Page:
Wednesday, 20 April 2016

Proper Weddings: Hannah and Dave

We've had a spate of enquiries recently for September weddings.  And although it seems a tad mad to be looking forward to the end of summer already, we bloody love September blooms so thought this would be an excellent opportunity to share Hannah and Dave's wedding from last year.

The couple's ceremony and reception took place at Trinity Buoy Wharf; an absolutely breathtaking former chainstore, with its very own lighthouse, situated on the banks of the River Thames and Bow Creek.

Hannah and Dave are big fans of greenery and nature, and therefore favoured a seasonal, foliage heavy vibe. 

The bridal flowers were to be a 'just picked' style of whites, creams and greens, with tons of texture.  

For Hannah's bouquet, and her maid's slightly smaller hand-ties, we used the most glorious white Japanese anemone, nigella, scabious and cosmos (stars of the season), astrantia and wax flower for smaller floral interest, white lisianthus for their wild buds, freesias for their creaminess and scent, and autumn eucalyptus and silver mimosa for textured foliage.

The bouquets were tied neatly with a neutral, white fabric.  No shiny ribbon here!

At the request of Dave, the buttonholes were in the style of tiny posies, including rosemary, scabious seed heads and berries, and then finished off with white and blue striped twine.

The wedding took place on a warm and bright September day. For the ceremony at Trinity Buoy Wharf, the enormous industrial doors were opened and the rows of chairs and registrar's table were set up so guests faced out over the river. 

We lined the aisles with groups of amber and clear glass bottles filled with the same ingredients as the bridal flowers, as well as  guelder rose, alchemilla, cosmos, dill, oregano and weigela.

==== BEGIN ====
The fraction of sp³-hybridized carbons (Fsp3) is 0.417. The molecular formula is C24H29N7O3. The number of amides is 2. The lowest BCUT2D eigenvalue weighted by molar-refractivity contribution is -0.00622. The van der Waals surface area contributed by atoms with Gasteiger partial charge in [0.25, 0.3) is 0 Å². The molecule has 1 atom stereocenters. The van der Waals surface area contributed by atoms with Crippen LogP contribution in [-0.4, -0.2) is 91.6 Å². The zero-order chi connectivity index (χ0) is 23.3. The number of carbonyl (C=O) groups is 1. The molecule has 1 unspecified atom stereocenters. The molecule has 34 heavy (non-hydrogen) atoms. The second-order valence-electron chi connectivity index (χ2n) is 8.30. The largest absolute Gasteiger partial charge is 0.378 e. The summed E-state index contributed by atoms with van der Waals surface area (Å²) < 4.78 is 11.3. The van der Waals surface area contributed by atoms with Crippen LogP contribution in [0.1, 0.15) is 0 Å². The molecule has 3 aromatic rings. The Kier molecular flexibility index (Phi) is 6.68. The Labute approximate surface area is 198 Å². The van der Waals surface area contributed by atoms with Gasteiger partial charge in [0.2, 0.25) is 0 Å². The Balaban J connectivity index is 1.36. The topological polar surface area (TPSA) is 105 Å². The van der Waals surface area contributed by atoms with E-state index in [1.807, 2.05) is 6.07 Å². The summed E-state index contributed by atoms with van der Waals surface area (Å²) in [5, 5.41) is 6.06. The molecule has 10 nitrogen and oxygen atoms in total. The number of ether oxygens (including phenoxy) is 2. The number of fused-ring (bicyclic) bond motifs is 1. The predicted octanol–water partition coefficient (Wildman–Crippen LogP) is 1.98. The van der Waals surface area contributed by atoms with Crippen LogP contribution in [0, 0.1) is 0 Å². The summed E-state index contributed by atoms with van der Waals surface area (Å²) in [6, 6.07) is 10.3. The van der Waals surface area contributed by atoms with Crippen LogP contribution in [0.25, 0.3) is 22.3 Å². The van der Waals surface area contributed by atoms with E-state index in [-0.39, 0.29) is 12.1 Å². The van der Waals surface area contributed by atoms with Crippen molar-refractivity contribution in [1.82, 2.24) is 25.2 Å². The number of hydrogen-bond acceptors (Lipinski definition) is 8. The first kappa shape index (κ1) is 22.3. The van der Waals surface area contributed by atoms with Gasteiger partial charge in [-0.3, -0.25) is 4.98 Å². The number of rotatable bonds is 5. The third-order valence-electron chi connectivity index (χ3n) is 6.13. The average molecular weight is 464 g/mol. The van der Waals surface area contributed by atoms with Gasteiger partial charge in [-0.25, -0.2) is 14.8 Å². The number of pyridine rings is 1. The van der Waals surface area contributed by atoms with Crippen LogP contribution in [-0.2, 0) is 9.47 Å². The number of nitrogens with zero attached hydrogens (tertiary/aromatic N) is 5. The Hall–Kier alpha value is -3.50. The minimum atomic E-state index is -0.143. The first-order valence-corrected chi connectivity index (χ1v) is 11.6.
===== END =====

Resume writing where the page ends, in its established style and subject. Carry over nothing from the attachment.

Following the ceremony, the room lay out was rearranged for dinner into rows of wooden trestle tables, on which the aisle bottles were re-purposed. 

Hannah and David were very conscious of how large and industrial Trinity Buoy Wharf can be, so were keen to use flowers and foliage to make the venue more intimate.

We softened sparse areas of white brick with more assorted bottles,  and with branches of hanging foliage. 

We also installed a large foliage backdrop above a hire Chesterfield three piece to designate a cosy sit - down zone.

September might see summer drawing to a close, but it also sees in some lovely blooms. 

All photos taken by the excellent McKinley Rodgers Film & Photography.

Wednesday, 13 April 2016

Houseplant of the Month: April

Houseplants: like the perfect man... long lasting, great looking and low maintenance.  
What is not to love?  

Which is why the Flower Council of Holland are continuing their Houseplant of the Month Campaign throughout 2016.  Each month they have chosen their favourite Houseplant and given a ton of information on the history and uses of the plant, how to choose a nice healthy one, and how to take proper good care of it.

We thought we'd do you all a favour and follow their lead, condensing the info in our own monthly feature.  
In the fourth part of this year's series...

April : Peperomia

So called because it supposedly resembles its pepper cousin, the Peperomia plant hails from the rainforests of Central and South America and therefore is perfect for a bit of tropical flair in the home.

There is a huge variety of Peperomia.  The most familiar variety - the Peperomia Obtusifolia - can be recognised by its rounded and fleshy leaves, while the Peperomia Caperata has ribbed leaves. 

There is even a type nicknamed 'Happy Bean' (real name: ‘Green Split’), which is said to resemble green beans.

These fellas have semi-succulent properties, which means they can store water in their juicy stems and leaves.  Perfect if you are the type to forget to water your houseplants regularly!  

But don't neglect them completely - a good watering once a week or so will do.  And maybe give them a little plant food treat once a month too.

Keep your Peperomia plant in a lovely light spot, but out of direct sunlight.  And during the summer, you can always let it have a little holiday in the garden or balcony.

These are an excellent and super fun choice for a terrarium, or little rock garden too.

Also, if anyone can track down these dead sweet dragonfly pots for us, we'll love you forever.